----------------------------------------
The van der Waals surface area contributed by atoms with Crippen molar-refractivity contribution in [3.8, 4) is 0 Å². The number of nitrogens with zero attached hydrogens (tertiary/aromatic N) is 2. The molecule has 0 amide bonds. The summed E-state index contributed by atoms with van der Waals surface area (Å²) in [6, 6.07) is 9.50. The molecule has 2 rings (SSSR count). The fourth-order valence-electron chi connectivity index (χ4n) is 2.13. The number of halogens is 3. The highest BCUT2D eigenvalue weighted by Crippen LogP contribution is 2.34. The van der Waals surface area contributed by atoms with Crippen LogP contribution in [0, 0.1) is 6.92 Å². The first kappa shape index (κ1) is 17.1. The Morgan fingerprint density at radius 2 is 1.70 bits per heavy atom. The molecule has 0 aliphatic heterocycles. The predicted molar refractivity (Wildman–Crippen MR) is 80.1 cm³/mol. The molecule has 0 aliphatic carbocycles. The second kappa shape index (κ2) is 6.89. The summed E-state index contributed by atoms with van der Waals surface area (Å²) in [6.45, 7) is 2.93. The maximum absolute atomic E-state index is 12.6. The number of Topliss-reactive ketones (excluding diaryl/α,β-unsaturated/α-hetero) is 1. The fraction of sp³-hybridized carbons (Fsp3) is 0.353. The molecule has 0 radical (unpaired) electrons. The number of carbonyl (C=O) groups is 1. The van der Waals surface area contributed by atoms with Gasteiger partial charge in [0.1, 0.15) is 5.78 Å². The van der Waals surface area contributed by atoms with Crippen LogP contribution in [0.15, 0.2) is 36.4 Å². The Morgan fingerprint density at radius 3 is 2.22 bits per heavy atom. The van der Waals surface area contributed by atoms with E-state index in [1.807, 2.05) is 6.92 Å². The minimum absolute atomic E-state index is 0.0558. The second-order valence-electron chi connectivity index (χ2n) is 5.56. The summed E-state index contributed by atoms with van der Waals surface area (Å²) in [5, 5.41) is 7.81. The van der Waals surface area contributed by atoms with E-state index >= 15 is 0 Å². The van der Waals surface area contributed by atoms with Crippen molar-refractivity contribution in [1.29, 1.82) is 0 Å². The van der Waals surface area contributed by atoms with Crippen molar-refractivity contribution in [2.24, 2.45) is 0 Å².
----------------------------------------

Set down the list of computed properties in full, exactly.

The van der Waals surface area contributed by atoms with Crippen molar-refractivity contribution in [3.8, 4) is 0 Å². The number of nitrogens with zero attached hydrogens (tertiary/aromatic N) is 2. The molecule has 0 amide bonds. The summed E-state index contributed by atoms with van der Waals surface area (Å²) in [6, 6.07) is 9.50. The molecule has 2 rings (SSSR count). The fourth-order valence-electron chi connectivity index (χ4n) is 2.13. The number of halogens is 3. The highest BCUT2D eigenvalue weighted by Crippen LogP contribution is 2.34. The van der Waals surface area contributed by atoms with Crippen LogP contribution in [0, 0.1) is 6.92 Å². The first kappa shape index (κ1) is 17.1. The Morgan fingerprint density at radius 2 is 1.70 bits per heavy atom. The molecule has 0 aliphatic heterocycles. The predicted molar refractivity (Wildman–Crippen MR) is 80.1 cm³/mol. The molecule has 0 aliphatic carbocycles. The second kappa shape index (κ2) is 6.89. The summed E-state index contributed by atoms with van der Waals surface area (Å²) in [6.45, 7) is 2.93. The maximum absolute atomic E-state index is 12.6. The number of Topliss-reactive ketones (excluding diaryl/α,β-unsaturated/α-hetero) is 1. The fraction of sp³-hybridized carbons (Fsp3) is 0.353. The molecule has 0 radical (unpaired) electrons. The number of carbonyl (C=O) groups is 1. The van der Waals surface area contributed by atoms with Gasteiger partial charge in [0.1, 0.15) is 5.78 Å². The van der Waals surface area contributed by atoms with Crippen LogP contribution in [0.15, 0.2) is 36.4 Å². The Morgan fingerprint density at radius 3 is 2.22 bits per heavy atom. The van der Waals surface area contributed by atoms with E-state index in [1.807, 2.05) is 6.92 Å². The minimum absolute atomic E-state index is 0.0558. The second-order valence-electron chi connectivity index (χ2n) is 5.56. The summed E-state index contributed by atoms with van der Waals surface area (Å²) in [5, 5.41) is 7.81. The van der Waals surface area contributed by atoms with E-state index >= 15 is 0 Å². The van der Waals surface area contributed by atoms with Crippen molar-refractivity contribution in [1.29, 1.82) is 0 Å². The van der Waals surface area contributed by atoms with Crippen molar-refractivity contribution in [2.24, 2.45) is 0 Å².